Monday, September 12, 2011

The Love Song of J. Alfred Prufrock by T.S. Eliot

T.S. Eliot's first important poem, The Love Song of J. Alfred Prufrock, appeared in Poetry in 1915. He first drafted the poem in 1909 while a student at Harvard, and at the time he signed it T. Stearns Eliot. Paralysis, the incapacity to act, has been the Achilles heel of many famous literary characters, notably Hamlet. Eliot parodically updates Hamlet's paralysis to the modern world.

It is a song of a being divided between passion and timidity. The poem starts with action, an invitation to go, and moves to inaction. The poem is a monologue, spoken by "I" who is presumably Prufrock. He talks to a "you", who appears to be a companion, maybe a woman. The poem builds from strain to tension, to a relaxation of tension, to a cessation of all action. Prufrock does not dare to seek love for fear of disappointment. He is consciously unheroic, witness his own comparison of himself with Hamlet. The epigraph heightens Prufrock's frustration. It refers to the torture of Guido da Montefeltro in the eighth circle of Dante's Inferno. Prufrock lives in a world of fantasy and daydreaming. The epigraph reads: If I thought that my answer were to one who ever could return to the world; this flame should quake no more; but since none ever did return alive from this depth, if what I hear be true, without fear of infamy I answer thee. The passage implies that the lovesong itself is not sung in the real world. It is an interior monologue. In the Inferno, the hero descends into the nine successive levels of Hell - suggesting the lowering of height and expectations. Prufrock sweeps reader on a downward ride - skyline to street life to down the stairs at a party and eventually the sea floor. Prufrock is descending into his own Hell, and he brings the reader with him for safety - just as Guido da Montefeltro tells Dante in his story in Hell only because he thinks Dante will never resurface and tell others about it.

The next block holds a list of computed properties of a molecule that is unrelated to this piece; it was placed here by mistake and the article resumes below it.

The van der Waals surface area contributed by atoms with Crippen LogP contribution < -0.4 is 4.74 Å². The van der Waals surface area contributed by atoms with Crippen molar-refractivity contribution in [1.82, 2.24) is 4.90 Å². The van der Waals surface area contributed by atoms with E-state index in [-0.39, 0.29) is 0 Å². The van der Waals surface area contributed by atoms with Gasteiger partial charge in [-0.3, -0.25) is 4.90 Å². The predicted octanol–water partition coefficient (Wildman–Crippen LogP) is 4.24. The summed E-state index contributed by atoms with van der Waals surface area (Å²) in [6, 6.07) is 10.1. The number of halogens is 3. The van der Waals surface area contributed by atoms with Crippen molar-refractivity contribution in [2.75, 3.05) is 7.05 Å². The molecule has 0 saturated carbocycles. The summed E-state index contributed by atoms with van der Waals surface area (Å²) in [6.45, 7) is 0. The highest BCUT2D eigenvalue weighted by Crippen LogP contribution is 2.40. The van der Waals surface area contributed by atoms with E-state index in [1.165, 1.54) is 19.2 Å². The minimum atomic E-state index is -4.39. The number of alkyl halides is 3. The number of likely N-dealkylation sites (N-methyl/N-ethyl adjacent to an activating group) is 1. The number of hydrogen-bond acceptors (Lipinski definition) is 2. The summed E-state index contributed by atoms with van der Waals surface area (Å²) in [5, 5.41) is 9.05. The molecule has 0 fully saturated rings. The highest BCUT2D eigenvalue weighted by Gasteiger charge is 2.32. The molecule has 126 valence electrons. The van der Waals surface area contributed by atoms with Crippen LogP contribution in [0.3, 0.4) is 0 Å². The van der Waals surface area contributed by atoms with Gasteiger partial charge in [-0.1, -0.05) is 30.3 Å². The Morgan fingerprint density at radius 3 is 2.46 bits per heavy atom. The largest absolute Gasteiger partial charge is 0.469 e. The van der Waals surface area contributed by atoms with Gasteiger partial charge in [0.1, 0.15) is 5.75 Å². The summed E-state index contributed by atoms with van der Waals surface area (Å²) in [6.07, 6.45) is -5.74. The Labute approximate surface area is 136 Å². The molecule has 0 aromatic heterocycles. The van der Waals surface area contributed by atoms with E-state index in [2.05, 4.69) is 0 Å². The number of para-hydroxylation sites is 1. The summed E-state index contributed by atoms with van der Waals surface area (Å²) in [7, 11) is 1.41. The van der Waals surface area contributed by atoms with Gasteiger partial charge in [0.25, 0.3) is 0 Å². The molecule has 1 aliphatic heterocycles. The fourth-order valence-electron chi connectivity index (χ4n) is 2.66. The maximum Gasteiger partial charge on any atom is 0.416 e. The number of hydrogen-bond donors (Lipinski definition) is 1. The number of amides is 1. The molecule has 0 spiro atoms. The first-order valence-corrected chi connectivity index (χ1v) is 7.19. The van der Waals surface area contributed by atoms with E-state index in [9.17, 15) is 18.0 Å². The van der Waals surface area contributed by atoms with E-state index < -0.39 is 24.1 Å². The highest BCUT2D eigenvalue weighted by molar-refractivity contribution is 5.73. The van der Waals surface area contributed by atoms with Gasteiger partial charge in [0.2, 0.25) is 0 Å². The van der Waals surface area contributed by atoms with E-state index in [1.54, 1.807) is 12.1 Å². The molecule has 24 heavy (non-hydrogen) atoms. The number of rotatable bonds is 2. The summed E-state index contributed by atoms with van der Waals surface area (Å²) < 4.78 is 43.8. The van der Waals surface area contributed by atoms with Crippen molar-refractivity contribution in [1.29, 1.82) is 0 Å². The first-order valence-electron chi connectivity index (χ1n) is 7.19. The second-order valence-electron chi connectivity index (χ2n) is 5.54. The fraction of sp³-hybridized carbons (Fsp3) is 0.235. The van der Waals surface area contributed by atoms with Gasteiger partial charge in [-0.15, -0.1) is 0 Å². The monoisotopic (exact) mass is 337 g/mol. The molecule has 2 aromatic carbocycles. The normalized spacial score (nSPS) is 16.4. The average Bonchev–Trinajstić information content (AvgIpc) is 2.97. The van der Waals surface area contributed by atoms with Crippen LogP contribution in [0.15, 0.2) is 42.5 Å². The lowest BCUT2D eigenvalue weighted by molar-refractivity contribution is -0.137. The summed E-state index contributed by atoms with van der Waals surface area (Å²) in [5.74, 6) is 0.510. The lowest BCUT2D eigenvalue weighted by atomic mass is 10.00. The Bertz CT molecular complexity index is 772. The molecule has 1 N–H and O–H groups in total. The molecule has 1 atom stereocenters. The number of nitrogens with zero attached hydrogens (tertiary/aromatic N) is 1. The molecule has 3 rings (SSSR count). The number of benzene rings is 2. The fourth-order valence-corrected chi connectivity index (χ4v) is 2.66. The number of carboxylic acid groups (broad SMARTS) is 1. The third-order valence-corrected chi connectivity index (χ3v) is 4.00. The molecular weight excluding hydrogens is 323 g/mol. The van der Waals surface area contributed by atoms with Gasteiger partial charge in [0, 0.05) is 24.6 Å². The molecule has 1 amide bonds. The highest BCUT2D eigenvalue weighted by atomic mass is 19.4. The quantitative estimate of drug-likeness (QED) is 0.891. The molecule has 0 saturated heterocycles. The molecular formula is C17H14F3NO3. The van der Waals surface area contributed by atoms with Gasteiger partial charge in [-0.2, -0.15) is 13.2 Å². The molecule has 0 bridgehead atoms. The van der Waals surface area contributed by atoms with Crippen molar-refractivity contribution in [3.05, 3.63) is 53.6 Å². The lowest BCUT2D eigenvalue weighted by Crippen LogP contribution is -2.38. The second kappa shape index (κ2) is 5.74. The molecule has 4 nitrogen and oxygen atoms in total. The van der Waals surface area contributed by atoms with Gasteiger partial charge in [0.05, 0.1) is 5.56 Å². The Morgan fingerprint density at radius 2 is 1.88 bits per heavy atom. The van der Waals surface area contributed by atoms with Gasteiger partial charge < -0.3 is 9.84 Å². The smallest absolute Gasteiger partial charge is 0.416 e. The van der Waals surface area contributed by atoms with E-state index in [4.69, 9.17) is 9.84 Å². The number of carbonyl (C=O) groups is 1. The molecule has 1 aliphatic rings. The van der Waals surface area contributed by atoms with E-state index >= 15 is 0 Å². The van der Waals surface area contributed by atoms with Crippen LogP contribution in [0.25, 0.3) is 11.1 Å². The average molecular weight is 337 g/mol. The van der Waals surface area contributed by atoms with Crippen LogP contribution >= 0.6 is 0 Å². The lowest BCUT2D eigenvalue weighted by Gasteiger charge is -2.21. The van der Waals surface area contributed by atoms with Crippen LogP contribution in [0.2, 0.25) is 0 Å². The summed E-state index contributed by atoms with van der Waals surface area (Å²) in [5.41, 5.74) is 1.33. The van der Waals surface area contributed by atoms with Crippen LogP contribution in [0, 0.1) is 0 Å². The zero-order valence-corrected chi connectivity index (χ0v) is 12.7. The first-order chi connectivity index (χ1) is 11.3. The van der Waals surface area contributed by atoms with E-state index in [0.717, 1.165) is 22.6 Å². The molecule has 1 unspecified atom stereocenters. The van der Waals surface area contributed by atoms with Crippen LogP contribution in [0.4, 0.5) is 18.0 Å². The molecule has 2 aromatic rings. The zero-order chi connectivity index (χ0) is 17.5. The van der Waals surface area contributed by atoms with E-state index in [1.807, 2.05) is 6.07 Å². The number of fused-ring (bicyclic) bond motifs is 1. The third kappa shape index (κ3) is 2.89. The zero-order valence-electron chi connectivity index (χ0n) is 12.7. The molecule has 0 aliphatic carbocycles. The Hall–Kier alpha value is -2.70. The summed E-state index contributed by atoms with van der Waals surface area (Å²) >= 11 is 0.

The poem opens with a command to the self (you) to accompany the physical him (I) to a distant "room." The object of the journey is to declare his love to a lady. The opening image of the patient suggests Prufrock's view of himself as helpless - etherized. Here Eliot deploys the objective correlative (see my blog on Eliot's Hamlet). The objective correlative is the use of objects, symbols or descriptions in art by which certain emotions are invoked. Lines 2,3 evoke helplessness, entrapment and impotence. The "one-night cheap hotels" suggest fruitless unsatisfying sexual relations in the past. The "sawdust restaurants with oyster-shells" suggest cheap jerry-built (sawdust) places with shell ashtrays. Arriving at the "room," he finds the women discussing Michelangelo, a figure to who Prufrock cannot aspire. The fog "that rubs its muzzle on the window-panes" evokes feline movement - the "cat" goes down from the high windowpanes to the "pools that stand in drains,' lets soot from the chimneys fall on its back, then leaps from the terrace to the ground. The cat does not enter or penetrate the house. Prufrock's prude-in-a-frock effeminacy emerges through the cat.